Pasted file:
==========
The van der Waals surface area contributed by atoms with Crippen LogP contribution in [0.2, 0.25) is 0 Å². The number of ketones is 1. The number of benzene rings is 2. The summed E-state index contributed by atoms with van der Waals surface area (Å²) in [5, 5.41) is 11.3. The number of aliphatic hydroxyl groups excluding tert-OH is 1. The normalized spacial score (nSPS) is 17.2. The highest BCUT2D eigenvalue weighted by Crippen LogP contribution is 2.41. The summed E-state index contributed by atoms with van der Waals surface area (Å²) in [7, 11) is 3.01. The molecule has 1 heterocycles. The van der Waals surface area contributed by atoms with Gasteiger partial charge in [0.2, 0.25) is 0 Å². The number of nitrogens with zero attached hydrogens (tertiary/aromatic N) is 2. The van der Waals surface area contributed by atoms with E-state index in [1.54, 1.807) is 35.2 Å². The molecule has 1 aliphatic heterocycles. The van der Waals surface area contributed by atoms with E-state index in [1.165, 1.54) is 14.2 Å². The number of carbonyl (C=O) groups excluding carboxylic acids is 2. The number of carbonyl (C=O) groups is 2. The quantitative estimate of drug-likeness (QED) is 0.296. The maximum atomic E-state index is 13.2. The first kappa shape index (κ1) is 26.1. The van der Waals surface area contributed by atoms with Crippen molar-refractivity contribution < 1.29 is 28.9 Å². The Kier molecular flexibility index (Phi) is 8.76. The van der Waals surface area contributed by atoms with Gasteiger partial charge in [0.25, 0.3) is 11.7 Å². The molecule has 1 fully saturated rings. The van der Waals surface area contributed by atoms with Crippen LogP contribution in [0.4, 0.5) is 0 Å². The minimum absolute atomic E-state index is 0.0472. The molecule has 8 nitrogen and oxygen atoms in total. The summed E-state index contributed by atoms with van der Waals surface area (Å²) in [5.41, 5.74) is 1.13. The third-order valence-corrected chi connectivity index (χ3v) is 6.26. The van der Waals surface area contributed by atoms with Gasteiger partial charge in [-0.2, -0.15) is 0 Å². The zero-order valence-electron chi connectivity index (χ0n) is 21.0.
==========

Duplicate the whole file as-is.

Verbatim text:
The van der Waals surface area contributed by atoms with Crippen LogP contribution in [0.2, 0.25) is 0 Å². The number of ketones is 1. The number of benzene rings is 2. The summed E-state index contributed by atoms with van der Waals surface area (Å²) in [5, 5.41) is 11.3. The number of aliphatic hydroxyl groups excluding tert-OH is 1. The normalized spacial score (nSPS) is 17.2. The highest BCUT2D eigenvalue weighted by Crippen LogP contribution is 2.41. The summed E-state index contributed by atoms with van der Waals surface area (Å²) in [7, 11) is 3.01. The molecule has 1 heterocycles. The van der Waals surface area contributed by atoms with Gasteiger partial charge in [0.2, 0.25) is 0 Å². The number of nitrogens with zero attached hydrogens (tertiary/aromatic N) is 2. The van der Waals surface area contributed by atoms with E-state index in [1.54, 1.807) is 35.2 Å². The molecule has 1 aliphatic heterocycles. The van der Waals surface area contributed by atoms with E-state index in [1.165, 1.54) is 14.2 Å². The number of carbonyl (C=O) groups excluding carboxylic acids is 2. The number of carbonyl (C=O) groups is 2. The quantitative estimate of drug-likeness (QED) is 0.296. The maximum atomic E-state index is 13.2. The first kappa shape index (κ1) is 26.1. The van der Waals surface area contributed by atoms with Crippen molar-refractivity contribution < 1.29 is 28.9 Å². The Kier molecular flexibility index (Phi) is 8.76. The van der Waals surface area contributed by atoms with Gasteiger partial charge in [0.25, 0.3) is 11.7 Å². The molecule has 1 fully saturated rings. The van der Waals surface area contributed by atoms with Crippen LogP contribution in [0.4, 0.5) is 0 Å². The minimum absolute atomic E-state index is 0.0472. The molecule has 8 nitrogen and oxygen atoms in total. The summed E-state index contributed by atoms with van der Waals surface area (Å²) in [5.41, 5.74) is 1.13. The third-order valence-corrected chi connectivity index (χ3v) is 6.26. The van der Waals surface area contributed by atoms with Gasteiger partial charge in [-0.2, -0.15) is 0 Å². The zero-order valence-electron chi connectivity index (χ0n) is 21.0.